In response to the attacks, the Turkish government sent large numbers of air and ground forces to increase the already heavy military presence in the area.
The Reyhanlı Court of Peace ordered all voice, written, and visual publications relating to the scenes of incidents after the blasts banned, including content and images of the injured and the dead. The court also ruled that the visual and written content would jeopardize the confidentiality and outcome of the ongoing prosecution. On 16 May 2013, Hatay 1st Criminal Court abolished the order which the Reyhanlı Court of Peace ruled on. However, only the state-run Anatolia news agency and Turkish Radio and Television Corporation were allowed to cover visits by Justice Minister Sadullah Ergin and Health Minister Mehmet Müezzinoğlu to the people in Antakya State Hospital who had been injured. When main opposition Republican People's Party (CHP) leader Kemal Kılıçdaroğlu visited the victims at the same hospital on Monday, only reporters from TRT and Anatolia were allowed to cover Kılıçdaroğlu's hospital visit, while reporters from the Cihan News Agency, the İhlas News Agency and the Doğan News Agency were not allowed to do so.
Protesters clashed with police in the town on Saturday 18 May, voicing their anger over the government's response to the attack, and its decision to take in Syrian refugees fleeing the conflict. Turkey also sealed the border with Syria for one month in order to stop possible suspects from escaping.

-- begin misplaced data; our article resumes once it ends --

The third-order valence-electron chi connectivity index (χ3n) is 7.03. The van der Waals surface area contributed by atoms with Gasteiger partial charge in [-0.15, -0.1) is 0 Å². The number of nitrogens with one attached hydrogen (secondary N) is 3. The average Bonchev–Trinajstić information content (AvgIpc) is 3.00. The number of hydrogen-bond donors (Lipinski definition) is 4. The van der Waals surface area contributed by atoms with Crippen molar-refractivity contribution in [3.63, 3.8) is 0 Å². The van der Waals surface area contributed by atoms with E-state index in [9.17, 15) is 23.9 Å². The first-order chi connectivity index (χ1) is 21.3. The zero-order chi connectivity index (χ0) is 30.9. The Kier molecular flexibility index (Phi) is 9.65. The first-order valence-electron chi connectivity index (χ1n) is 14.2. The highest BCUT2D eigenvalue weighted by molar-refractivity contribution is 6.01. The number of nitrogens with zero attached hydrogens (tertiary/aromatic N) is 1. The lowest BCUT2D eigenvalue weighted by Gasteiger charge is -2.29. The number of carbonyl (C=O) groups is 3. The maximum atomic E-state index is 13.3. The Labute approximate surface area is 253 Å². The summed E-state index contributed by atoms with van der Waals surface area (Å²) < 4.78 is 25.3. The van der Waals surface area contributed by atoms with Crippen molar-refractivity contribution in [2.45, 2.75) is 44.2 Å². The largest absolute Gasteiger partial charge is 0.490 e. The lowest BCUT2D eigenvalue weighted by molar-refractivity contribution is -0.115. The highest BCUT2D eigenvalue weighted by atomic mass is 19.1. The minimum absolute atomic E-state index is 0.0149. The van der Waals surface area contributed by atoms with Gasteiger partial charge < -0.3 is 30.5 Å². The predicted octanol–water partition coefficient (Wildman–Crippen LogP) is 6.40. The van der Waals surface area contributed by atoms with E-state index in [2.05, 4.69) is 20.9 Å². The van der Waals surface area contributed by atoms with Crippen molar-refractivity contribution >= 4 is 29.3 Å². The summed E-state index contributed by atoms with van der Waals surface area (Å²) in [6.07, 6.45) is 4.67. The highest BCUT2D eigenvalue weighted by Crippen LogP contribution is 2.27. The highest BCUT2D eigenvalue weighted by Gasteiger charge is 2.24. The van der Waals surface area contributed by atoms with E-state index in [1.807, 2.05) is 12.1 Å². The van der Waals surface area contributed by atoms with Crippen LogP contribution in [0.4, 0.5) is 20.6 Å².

On Wednesday 25 May local hacker group RedHack published documents about the attack, and claimed that they belong to Gendarmerie Intelligence Department. The documents indicate that the bombing was planned by Al-Qaeda related rebel groups in Syria, contrary to government's claims. JDP vice president Hüseyin Çelik stated that the documents were not obtained by hacking but leaked, and that their content is not related to Reyanlı bombings but to another unrelated one, for which precautions are made. On 24 May private Utku Kali was arrested, charged with leaking the documents. RedHack denied any involvement of Kali. Kali was released on 11 November.
The perpetrators of the car bombings in Reyhanlı are not known, but Turkish Prime Minister Recep Erdogan has said those who carried out the attacks have links with the Syrian regime. According to Turkey's Deputy Prime Minister Bülent Arınç, Syrian refugees have become a target of the Syrian regime and Reyhanlı was not chosen by coincidence, "their Mukhabarat[disambiguation needed] [intelligence agency] and armed organizations are the usual suspects in planning and the carrying out of such devilish plans." Turkish Foreign Minister Ahmet Davutoğlu said: "There may be those who want to sabotage Turkey's peace, but we will not allow that. No-one should attempt to test Turkey's power. Our security forces will take all necessary measures." Speaking in Berlin, he said that the bombings were a consequence of global inaction in intervening in the Syrian civil war. Authorities suspected that Mihraç Ural, now thought to be based in Syria, may have revived former Marxist group Acilciler and ordered the attack. Acilciler, led by Ural, was active in Turkey during the 1970s and 1980s and was "long-rumored to have been formed by the Syrian intelligence agency."